If you are a collector focused mostly on “vintage” photography (like us), it is easy to lose sight of what it means to be a working photographer on a day to day basis. Many of the artists we collect are no longer alive, so our focus is on talking with dealers, auction house specialists and estate managers about work that is available in the secondary market. This kind of collecting has its own pace and style that is very different than collecting work by contemporary photographers, where there often can be direct, personal interaction with the artist.
Amy Stein is a contemporary photographer working and teaching in the New York area who writes a terrific blog (here
) about her life as a photographer. We’ve never met her, but we have enjoyed reading about the gallery shows of her work and those of her friends, the events she is going to, her trips to take pictures, and more generally, watching from afar as a photography career gets built, brick by brick. Of all the artist/photographer blogs out there (and there are a staggering number), it is the only one we read on a regular basis. To us, it feels like an authentic view into life as a contemporary photographer at this moment in time, right now.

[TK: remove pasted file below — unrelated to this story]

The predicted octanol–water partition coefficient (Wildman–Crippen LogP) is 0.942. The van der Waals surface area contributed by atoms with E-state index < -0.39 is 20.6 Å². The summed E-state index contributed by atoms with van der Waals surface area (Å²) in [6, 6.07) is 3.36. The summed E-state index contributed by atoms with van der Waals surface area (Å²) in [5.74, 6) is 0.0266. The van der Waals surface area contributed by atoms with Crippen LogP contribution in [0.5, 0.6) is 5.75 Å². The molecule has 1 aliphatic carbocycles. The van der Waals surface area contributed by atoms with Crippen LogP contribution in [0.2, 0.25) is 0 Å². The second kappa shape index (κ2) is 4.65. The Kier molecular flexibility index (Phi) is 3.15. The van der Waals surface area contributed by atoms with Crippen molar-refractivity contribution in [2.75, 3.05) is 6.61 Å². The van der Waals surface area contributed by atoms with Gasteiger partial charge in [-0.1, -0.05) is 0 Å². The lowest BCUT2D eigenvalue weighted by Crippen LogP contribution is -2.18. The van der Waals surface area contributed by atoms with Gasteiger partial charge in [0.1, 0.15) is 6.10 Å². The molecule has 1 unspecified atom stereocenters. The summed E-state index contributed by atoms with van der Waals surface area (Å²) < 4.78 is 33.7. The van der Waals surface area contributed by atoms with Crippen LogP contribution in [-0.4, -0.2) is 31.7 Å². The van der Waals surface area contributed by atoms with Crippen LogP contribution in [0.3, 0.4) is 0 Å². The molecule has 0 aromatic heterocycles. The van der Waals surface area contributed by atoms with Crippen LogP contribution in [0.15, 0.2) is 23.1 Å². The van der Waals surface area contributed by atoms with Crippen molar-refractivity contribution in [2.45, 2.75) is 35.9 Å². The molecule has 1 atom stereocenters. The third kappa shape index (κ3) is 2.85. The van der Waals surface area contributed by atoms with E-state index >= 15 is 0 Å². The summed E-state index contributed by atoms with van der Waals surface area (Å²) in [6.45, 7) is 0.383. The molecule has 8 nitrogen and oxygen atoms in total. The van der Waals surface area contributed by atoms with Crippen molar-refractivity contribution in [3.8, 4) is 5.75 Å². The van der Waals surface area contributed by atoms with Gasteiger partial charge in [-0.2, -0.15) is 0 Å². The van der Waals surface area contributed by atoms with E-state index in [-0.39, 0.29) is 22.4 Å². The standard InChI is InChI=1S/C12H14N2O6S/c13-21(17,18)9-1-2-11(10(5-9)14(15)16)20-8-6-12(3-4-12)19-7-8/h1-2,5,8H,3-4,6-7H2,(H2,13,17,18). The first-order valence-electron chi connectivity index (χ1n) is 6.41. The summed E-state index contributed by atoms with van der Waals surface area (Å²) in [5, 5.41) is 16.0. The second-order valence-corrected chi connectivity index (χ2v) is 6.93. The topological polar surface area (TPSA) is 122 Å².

Stein has opted for the series approach to her work and has explored four different projects to date: Women and Guns, Halloween in Harlem, Domesticated (animals in human environments), Stranded (motorists on the roadside). Each of these efforts have produced thought provoking, well made color images that have a distinct and consistent point of view. In honor of Halloween, I’ve selected a few images below from her Halloween in Harlem series (Powerpuff Girls, Hulk, and Dog, respectively):
Stein’s artist site can be found here, with images from all four series, as well as the other usual biographical information. And while her work doesn’t fit into the narrow definition of our particular collection, we will continue to pay attention as her career evolves.